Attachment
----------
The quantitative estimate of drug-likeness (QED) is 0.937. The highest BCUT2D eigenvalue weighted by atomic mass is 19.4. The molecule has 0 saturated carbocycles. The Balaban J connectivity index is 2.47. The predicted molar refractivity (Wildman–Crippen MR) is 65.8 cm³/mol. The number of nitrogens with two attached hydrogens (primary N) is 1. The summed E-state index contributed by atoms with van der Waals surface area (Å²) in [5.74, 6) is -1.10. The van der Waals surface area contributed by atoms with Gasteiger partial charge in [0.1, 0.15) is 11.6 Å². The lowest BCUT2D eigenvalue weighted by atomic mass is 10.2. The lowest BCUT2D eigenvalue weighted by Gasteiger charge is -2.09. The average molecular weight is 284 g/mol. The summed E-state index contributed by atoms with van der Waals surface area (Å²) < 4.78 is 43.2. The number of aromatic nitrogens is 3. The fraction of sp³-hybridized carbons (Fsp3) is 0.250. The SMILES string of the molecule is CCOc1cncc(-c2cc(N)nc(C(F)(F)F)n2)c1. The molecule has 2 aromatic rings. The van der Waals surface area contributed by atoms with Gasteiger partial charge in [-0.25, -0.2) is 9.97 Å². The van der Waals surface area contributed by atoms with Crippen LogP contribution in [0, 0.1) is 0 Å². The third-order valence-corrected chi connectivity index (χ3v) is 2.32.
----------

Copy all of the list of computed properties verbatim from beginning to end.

The quantitative estimate of drug-likeness (QED) is 0.937. The highest BCUT2D eigenvalue weighted by atomic mass is 19.4. The molecule has 0 saturated carbocycles. The Balaban J connectivity index is 2.47. The predicted molar refractivity (Wildman–Crippen MR) is 65.8 cm³/mol. The number of nitrogens with two attached hydrogens (primary N) is 1. The summed E-state index contributed by atoms with van der Waals surface area (Å²) in [5.74, 6) is -1.10. The van der Waals surface area contributed by atoms with Gasteiger partial charge in [0.1, 0.15) is 11.6 Å². The lowest BCUT2D eigenvalue weighted by atomic mass is 10.2. The lowest BCUT2D eigenvalue weighted by Gasteiger charge is -2.09. The average molecular weight is 284 g/mol. The summed E-state index contributed by atoms with van der Waals surface area (Å²) < 4.78 is 43.2. The number of aromatic nitrogens is 3. The fraction of sp³-hybridized carbons (Fsp3) is 0.250. The SMILES string of the molecule is CCOc1cncc(-c2cc(N)nc(C(F)(F)F)n2)c1. The molecule has 2 aromatic rings. The van der Waals surface area contributed by atoms with Gasteiger partial charge in [-0.25, -0.2) is 9.97 Å². The van der Waals surface area contributed by atoms with Crippen LogP contribution in [0, 0.1) is 0 Å². The third-order valence-corrected chi connectivity index (χ3v) is 2.32.